COLUMBIA — He was 4 years old when his mother first noticed that she had a tough kid on her hands. Running full speed at the family’s home in Wellsville, Tyler Sprigg’s head suddenly met the tailgate of his father’s truck. Seconds later, with a fresh knot on the left side of his forehead, Sprigg popped up and resumed his full-out sprint.
Now a senior at Hickman High School, Sprigg uses the reckless abandon of his childhood on the football field as an impact player on both offense and defense for the Kewpies.
HICKMAN (0-1) v. WENTZVILLE HOLT (0-1)
After their opening-week loss to Rock Bridge in the Providence Bowl, the Kewpies look to rebound against Wentzville Holt, which fell 58-16 to Francis Howell in its opener.
Time: 7 p.m., Friday
Location: Hickman Field
Radio: KTGR 1580AM
ROCK BRIDGE (1-0) v. RIVERVIEW GARDENS (0-1)
Rock Bridge goes for a 2-0 start against a visiting Riverview Gardens, a team they beat 36-32 in 2009. Riverview Gardens dropped its opener to Chaminade 49-20.
Time: 7 p.m., Friday
Location: Rock Bridge Field
Radio: KFRU 1400 AM
Sprigg tells the stories of his younger days in a quiet, easy manner despite the painful stories of broken bones and myriad childhood injuries. He doesn’t stop to reflect on the pain. He forgets it, blocks it out and speaks only of persevering and not wanting to let his teammates down.
He points to a plaque on the wall that hangs above a “Certificate of Excellence.” In sixth grade, Sprigg’s Columbia Youth Football League team, the Chiefs, on which numerous current Hickman and Rock Bridge starters played, went undefeated.
Sprigg smiled. “That’s when I fell in love with the game,” he said. “We didn’t have much in terms of expectations. We were small, but we played hard and we succeeded.”
Enter the team concept, something that Sprigg didn’t learn just from an undefeated youth football season. In 2000, his parents divorced, a heartbreaking experience that he initially had trouble dealing with.
“I cried,” he said. “I really didn’t like it.”
But Jodi and Mike Sprigg knew they had a responsibility to make sure their son grew from the experience to become an intelligent, confident young man. They bridged their differences that caused the divorce. They planned how to provide the best support system for their son.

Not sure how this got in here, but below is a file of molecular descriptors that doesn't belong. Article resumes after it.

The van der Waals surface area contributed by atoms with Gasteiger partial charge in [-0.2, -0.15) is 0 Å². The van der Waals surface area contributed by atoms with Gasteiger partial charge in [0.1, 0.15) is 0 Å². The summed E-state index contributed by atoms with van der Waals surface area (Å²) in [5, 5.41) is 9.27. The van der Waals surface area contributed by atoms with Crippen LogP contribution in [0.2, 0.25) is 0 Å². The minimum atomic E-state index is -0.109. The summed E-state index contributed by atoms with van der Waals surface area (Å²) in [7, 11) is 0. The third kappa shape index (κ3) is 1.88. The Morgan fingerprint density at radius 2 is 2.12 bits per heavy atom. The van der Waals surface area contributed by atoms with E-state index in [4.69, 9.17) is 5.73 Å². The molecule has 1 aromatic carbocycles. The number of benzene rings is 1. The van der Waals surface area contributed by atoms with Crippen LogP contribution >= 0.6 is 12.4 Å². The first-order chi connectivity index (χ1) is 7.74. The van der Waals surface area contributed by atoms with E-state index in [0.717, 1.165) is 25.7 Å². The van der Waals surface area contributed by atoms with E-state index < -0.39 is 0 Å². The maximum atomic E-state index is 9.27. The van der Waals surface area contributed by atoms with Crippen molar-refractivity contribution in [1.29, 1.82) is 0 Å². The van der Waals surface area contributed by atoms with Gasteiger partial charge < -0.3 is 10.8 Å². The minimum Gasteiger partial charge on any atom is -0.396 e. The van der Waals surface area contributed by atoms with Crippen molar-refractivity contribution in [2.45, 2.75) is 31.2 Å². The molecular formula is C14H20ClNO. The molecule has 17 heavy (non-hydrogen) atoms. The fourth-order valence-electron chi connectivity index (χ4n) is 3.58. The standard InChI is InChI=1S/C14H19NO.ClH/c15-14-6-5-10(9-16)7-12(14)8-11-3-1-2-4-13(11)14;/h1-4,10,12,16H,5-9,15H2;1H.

“We were able to rely on each other,” Mike Sprigg said. “From a child’s perspective, it’s good for them to know that their parents are on the same page.”
Jodi Sprigg put it more simply.
“We were a team.”
From a first glance, Sprigg doesn’t appear to be a physical force. He is 6 feet, 4 inches tall, and Hickman coach Jason Wright says his listed weight of 200 pounds “could be an embellishment.” So it is a credit to Sprigg's will that he is playing tight end, wide receiver and defensive end for the Kewpies.
He also happens to play those positions well. Sprigg turned heads with the raw statistics from the Kewpies' game Friday against Rock Bridge. He had five tackles on defense and seven catches for 66 yards, the last two coming at critical points in the game for the Kewpies.
With Kewpies trailing 20-17, Sprigg grabbed a pass on fourth-and-goal to thrust Hickman into the lead for the first time that night with 1:45 remaining. He caught a pass for the two-point conversion on the next play.
“That was an unbelievable catch and finish,” Wright said of the touchdown. “He takes a hit in his back but still has the desire and gumption to finish the play.”
Sprigg never stops hustling. He never stops running routes, catching passes or delivering monster blocks. The most impressive stat from the Rock Bridge game is that Sprigg played about 130 of the game's 140 snaps, according to Wright.
“For him to do what he does at the level that he does — that’s a credit to his physical ability,” Wright said.
The funny thing is that Sprigg doesn’t see himself as special. He called his endurance “not great” and said he didn’t see himself as the strongest player on the team.
But his teammates call him a quiet leader who proves himself on the field and shows his fellow Kewpies how to play hard every down and through significant pain.
“He’s a quiet guy, but he does some pumping up on the field,” teammate Dylan Rodes said. “He’s mentally tough and the biggest team player you’ll find.”